To ensure that the board is not overwhelmed with low-level issues, the day-to-day monitoring of the platform and its complaints procedure will remain separate from the board. So all your everyday whinges about despicable yoons, key-board warriors and deranged zoomers will go to the Facebook complaints process. The board will be more interested in higher-order issues, hate crime, genocide and malign interference in the democratic process.

Although I would like to pretend that there is a board member out there who has heard of Effie Deans, Jill Stephenson or Brian Spanner, their names alone point to issues of perspective. However hurtful the rough and tumble of Scottish political Twitter may be to some, it is a world of genteel reflection compared to the problems experienced by people living in countries under military control or with no free press.

Yes, we are exposed to sectarian insults, low-level bigotry and objectionable bullying, but in the scheme of things, Scotland would be hard pushed to claim it faces similar social struggles to Yemen or Myanmar.

The Facebook board has been clear from the outset that it will select cases which “involve issues that are severe, large-scale and important for public discourse”. It will not become embroiled in petty personal disputes. This is a serious mission. “Each decision will be made publicly available and archived in a database of case decisions on the board’s website, subject to data and privacy restrictions,” Facebook has said.

Think of it as a lockbox of case law against which other disputes can be measured and assessed.

In many countries the stakes are much higher than at home. Social media can quickly become a life or death issue, not just wounded egos or battered pride.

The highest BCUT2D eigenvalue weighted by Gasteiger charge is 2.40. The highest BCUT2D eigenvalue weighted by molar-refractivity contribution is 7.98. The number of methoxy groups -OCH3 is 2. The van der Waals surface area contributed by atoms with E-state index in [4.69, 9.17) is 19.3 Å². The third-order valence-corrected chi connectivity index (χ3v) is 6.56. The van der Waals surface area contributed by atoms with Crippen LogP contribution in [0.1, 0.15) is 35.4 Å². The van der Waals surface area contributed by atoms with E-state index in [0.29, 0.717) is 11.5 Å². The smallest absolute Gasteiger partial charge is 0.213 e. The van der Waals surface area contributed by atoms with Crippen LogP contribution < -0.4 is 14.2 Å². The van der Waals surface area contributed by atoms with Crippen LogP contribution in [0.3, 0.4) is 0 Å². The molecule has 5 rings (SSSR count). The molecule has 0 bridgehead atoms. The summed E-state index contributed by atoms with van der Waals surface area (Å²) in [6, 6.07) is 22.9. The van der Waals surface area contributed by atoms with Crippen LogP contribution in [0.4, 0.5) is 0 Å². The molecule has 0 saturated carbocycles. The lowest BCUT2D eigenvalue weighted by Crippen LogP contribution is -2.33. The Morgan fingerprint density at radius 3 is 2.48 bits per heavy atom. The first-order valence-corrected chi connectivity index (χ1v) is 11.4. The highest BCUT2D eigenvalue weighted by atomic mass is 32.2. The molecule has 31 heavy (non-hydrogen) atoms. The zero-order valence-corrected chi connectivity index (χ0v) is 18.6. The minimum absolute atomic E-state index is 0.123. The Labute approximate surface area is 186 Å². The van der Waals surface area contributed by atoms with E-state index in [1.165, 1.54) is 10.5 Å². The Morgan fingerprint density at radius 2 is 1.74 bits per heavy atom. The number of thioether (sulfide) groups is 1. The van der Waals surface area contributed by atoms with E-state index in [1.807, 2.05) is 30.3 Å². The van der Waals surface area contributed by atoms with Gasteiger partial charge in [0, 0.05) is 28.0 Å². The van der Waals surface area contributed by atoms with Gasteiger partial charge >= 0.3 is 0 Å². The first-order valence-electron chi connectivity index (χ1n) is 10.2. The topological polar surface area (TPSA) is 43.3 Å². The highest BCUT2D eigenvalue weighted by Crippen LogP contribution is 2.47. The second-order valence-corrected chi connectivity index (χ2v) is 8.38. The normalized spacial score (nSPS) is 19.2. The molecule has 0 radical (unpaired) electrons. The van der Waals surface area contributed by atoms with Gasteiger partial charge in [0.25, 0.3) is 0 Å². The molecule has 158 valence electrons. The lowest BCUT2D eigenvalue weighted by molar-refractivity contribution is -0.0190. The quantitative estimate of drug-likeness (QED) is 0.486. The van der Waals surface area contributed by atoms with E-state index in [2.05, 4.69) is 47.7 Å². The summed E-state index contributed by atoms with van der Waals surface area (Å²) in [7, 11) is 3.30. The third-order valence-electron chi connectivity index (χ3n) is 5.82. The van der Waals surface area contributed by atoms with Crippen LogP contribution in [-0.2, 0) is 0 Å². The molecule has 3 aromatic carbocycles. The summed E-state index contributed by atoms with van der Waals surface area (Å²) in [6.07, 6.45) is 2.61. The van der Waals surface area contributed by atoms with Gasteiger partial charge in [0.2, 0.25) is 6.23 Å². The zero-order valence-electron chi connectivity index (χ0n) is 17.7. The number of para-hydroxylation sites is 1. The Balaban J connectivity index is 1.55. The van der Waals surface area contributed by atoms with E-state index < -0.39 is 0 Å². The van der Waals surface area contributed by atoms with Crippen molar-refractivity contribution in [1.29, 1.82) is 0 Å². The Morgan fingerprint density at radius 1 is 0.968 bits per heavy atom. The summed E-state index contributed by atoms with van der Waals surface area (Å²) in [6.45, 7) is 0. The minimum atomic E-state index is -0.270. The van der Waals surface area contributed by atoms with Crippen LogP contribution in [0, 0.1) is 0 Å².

Al Jazeera recently reported that Facebook has been forced to apologise for its role in the deadly communal unrest that shook Sri Lanka a year ago, in the aftermath of the terrorist attacks on Christian churches in the Easter bombing campaigns of 2019, in which 269 people were killed.

Such was the scale of the atrocity itself that the aftermath passed largely unnoticed outside Sri Lanka. An investigation has now established that hate speech and rumours spread on Facebook exacerbated the violence against Muslims.

In the online chaos that followed the bombings at least three people were killed and 20 injured in acts of reprisals. Mosques were burned and Muslim businesses were targeted. Officials have since claimed that mobs used Facebook to co-ordinate attacks, and that the platform had “only two resource persons” to review content in Sinhala, Sri Lanka’s ethnic majority language.

The report also exposed that Facebook’s algorithms had circulated and shared a vile video which maliciously claimed that Muslim café and restaurant owners were sprinkling “sterility pills” into food – with the intent to suppress the Sinhalese population – a recurring urban myth within Sri Lanka’s febrile street culture.

The Sri Lankan case proves beyond reasonable doubt that videos shared on Facebook can be traced to brutal and deadly actions in the real world.

We have gone way beyond undergraduate essays on the laws of cause and effect and those divisive court cases that seek to attribute errant teenage behaviour to video games. The Sri Lankan killings were a proven link between videos on Facebook and a spree of killings, arson and serious assault.

There are no longer any hiding places for the smart young entrepreneurs of the tech 2.0 era. They have their billions but now have to face up to the testing scrutiny of oversight. Mark Zuckerberg deserves some praise for initiating a system of oversight, but he resisted it for some time and the executive summary of the killings in Sri Lanka will not have made pleasant reading.

Unless you are a restless sociopath, it cannot be easy to fall asleep with the blood of others congealing by your bedside table.

I wish the new system of governance well in the days and years to come. I only wish it had been put in place years ago.